d e v a n said...

I hope he loves it!

Elizabeth said...

I played the French horn in 5th and 6th grade, and I can attest that spit valves are pretty gross.

And I know Rob doesn't want to learn drums, so I'm not trying to push you all in that directions, but I did want to say that my brother and sister both play drum, and have since 5th grade. They actually both read music (both have gone on to teach themselves bass), and the drums taught them a lot about key signatures and other such things. So you do still learn music to a certain extent when you are a drummer.

Miss Grace said...

Also, if he grows up to be an awesomely awesome band geek, it's really easy to transition between the clarinet and the saxamophone.

Bertino Verse said...

Yay! I think it's great that he put so much thought and interest behind his decision. I hope he loves it!

Michelle said...

Very cool that you let him make the choice. Can't wait to hear how the lessons go. And I'd suggest learning to read music with him. It's not that hard and a great skill to have -- especially when the next child needs to learn to play!

aibee said...

in re the answer to Question 1 (also A:Q2 as now I know why they're called "spit" valves. Because it's a DESCRIPTION. Thanks a WHOLE bunch for that moment of enlightenment, Team Saliva): eww X a million billion TRILLION.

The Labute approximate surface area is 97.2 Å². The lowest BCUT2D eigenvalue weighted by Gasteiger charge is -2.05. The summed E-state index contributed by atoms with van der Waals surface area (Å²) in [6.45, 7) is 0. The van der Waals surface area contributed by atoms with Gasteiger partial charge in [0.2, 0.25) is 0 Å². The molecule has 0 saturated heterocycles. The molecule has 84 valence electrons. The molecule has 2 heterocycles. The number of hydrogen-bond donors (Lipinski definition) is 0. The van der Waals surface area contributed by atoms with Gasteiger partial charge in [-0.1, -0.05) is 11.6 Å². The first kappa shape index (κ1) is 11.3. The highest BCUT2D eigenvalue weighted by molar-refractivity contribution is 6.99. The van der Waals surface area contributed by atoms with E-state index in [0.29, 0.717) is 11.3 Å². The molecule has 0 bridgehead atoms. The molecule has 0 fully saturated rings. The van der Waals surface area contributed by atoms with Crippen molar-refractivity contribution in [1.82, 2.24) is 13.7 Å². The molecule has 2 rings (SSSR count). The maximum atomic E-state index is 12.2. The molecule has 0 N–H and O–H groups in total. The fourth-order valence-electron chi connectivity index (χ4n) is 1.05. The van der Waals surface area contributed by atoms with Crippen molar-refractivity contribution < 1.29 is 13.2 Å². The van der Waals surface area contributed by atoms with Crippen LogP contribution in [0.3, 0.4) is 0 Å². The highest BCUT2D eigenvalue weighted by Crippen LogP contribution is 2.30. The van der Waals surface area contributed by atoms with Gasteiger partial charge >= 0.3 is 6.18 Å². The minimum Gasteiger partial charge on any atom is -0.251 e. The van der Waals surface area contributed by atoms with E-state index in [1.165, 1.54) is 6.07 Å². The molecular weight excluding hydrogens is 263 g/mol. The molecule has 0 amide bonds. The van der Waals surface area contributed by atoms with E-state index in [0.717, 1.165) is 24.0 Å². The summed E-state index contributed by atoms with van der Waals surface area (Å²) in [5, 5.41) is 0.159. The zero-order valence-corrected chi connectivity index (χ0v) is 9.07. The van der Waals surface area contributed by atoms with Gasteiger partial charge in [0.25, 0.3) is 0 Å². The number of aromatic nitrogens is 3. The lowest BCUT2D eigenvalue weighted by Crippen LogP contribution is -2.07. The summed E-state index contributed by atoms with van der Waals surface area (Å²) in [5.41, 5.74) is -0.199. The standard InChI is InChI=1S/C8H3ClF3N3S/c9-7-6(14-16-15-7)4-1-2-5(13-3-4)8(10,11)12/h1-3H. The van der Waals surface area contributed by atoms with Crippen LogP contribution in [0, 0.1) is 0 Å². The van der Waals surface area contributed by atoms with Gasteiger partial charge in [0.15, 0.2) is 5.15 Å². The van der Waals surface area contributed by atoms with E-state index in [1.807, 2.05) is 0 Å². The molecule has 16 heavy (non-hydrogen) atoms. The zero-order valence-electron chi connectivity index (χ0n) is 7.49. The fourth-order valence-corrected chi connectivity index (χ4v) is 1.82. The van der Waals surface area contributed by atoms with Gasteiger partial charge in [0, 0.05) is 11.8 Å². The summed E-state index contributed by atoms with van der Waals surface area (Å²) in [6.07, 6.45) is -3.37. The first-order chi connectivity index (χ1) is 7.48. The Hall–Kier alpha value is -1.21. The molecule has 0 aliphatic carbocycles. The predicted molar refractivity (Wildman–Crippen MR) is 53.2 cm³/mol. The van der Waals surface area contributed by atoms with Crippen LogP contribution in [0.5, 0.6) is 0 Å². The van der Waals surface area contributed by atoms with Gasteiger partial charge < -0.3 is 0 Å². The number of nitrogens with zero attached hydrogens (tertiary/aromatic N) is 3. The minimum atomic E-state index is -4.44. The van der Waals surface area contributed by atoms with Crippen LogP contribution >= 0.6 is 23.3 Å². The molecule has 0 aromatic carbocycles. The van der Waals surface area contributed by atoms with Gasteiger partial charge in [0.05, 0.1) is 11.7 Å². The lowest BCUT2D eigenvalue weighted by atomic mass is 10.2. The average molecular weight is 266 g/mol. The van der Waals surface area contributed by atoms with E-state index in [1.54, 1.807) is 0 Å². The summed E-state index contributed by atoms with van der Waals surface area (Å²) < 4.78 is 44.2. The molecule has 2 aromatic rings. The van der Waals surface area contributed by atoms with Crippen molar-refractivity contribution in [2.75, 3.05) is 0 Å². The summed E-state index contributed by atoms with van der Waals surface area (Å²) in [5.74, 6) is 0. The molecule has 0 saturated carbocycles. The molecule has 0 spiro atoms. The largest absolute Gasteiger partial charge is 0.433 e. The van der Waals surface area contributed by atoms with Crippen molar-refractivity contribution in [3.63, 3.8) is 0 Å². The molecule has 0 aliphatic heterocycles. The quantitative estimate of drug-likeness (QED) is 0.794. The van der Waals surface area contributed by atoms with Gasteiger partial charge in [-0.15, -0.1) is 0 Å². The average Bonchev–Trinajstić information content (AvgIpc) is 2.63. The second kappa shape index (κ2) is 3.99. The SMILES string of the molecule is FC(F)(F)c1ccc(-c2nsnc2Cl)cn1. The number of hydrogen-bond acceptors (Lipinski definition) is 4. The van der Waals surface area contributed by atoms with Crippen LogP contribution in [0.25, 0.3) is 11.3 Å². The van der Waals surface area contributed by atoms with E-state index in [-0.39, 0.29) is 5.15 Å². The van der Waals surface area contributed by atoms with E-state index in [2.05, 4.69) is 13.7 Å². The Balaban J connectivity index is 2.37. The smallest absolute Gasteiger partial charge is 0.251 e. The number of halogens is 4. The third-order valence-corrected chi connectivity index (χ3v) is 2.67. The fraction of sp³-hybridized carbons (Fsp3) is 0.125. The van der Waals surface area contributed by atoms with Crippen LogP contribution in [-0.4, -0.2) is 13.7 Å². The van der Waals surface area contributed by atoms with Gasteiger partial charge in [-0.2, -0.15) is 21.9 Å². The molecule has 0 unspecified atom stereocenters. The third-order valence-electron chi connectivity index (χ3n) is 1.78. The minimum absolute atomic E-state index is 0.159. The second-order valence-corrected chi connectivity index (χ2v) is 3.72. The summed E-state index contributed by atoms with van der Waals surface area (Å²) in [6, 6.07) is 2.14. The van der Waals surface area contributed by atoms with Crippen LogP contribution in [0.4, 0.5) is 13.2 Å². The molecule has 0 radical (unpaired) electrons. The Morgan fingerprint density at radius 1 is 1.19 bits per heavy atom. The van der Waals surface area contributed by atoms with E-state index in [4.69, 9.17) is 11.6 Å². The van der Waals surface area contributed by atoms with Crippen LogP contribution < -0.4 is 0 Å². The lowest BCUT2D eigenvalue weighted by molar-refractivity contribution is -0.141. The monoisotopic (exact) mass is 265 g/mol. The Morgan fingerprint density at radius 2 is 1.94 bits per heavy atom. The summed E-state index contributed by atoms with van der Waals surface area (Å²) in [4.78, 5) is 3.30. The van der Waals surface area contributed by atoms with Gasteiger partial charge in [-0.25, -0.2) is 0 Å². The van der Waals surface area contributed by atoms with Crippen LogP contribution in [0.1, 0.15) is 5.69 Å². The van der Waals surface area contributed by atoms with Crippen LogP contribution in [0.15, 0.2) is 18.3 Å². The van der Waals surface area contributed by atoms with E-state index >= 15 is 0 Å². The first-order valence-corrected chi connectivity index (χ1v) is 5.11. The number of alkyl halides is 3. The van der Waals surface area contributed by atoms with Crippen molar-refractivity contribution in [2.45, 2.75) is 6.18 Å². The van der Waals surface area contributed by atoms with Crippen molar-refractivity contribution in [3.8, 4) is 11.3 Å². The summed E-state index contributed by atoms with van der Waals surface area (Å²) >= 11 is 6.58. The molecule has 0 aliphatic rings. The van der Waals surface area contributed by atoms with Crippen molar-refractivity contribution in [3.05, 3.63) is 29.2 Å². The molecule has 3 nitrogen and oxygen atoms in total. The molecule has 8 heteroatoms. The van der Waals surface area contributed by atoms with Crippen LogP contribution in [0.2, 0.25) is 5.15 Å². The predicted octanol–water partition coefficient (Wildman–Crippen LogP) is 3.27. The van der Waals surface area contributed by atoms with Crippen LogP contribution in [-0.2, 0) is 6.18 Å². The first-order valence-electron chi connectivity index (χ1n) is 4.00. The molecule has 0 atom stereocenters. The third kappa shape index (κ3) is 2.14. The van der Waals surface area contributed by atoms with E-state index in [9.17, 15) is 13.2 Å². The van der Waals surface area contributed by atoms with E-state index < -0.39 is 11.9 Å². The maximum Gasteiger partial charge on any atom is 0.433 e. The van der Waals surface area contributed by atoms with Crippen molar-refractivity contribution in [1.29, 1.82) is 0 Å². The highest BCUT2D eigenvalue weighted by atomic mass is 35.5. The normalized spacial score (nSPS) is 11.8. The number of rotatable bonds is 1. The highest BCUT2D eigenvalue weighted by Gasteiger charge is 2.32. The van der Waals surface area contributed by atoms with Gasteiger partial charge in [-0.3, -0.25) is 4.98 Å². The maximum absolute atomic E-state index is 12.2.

Becky said...

I think that was great reasoning on his part. And you have to actually learn to read music with an instrument like that (a lot of trumpet, french horn, trombone players learn just the positions or fingerings). Also, clarinet transfers easily to sax if he wants to pick that up later. Excellent choice! Not that he needs my approval. ;-)

Psuedokim said...

My sister played the flute. And she's sissy-opposite too.

Off topic: Swistle, I just saw your tweet about the 30-day shred and I have to admit to you I just gave in to trying to do what all the cool kids are doing and ordered mine off of Amazon this morning. If this is the last comment you ever get from me, you'll know I died and it was because Jillian killed me.